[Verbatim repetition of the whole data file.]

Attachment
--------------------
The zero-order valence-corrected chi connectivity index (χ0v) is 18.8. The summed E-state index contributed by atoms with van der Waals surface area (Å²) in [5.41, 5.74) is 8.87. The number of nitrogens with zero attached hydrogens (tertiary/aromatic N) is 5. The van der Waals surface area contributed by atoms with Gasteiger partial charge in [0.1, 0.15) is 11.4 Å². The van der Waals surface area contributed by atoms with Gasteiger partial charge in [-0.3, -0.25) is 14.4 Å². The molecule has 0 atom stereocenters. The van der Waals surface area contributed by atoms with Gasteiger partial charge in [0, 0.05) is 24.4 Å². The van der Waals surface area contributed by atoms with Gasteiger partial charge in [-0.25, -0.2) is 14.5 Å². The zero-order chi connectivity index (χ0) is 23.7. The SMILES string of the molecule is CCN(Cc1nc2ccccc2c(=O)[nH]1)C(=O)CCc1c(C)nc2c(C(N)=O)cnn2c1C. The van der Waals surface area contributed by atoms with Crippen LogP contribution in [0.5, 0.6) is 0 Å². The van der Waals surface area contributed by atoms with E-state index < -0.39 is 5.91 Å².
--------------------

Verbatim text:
The zero-order valence-corrected chi connectivity index (χ0v) is 18.8. The summed E-state index contributed by atoms with van der Waals surface area (Å²) in [5.41, 5.74) is 8.87. The number of nitrogens with zero attached hydrogens (tertiary/aromatic N) is 5. The van der Waals surface area contributed by atoms with Gasteiger partial charge in [0.1, 0.15) is 11.4 Å². The van der Waals surface area contributed by atoms with Gasteiger partial charge in [-0.3, -0.25) is 14.4 Å². The molecule has 0 atom stereocenters. The van der Waals surface area contributed by atoms with Gasteiger partial charge in [0, 0.05) is 24.4 Å². The van der Waals surface area contributed by atoms with Gasteiger partial charge in [-0.25, -0.2) is 14.5 Å². The zero-order chi connectivity index (χ0) is 23.7. The SMILES string of the molecule is CCN(Cc1nc2ccccc2c(=O)[nH]1)C(=O)CCc1c(C)nc2c(C(N)=O)cnn2c1C. The van der Waals surface area contributed by atoms with Crippen LogP contribution in [0.5, 0.6) is 0 Å². The van der Waals surface area contributed by atoms with E-state index < -0.39 is 5.91 Å².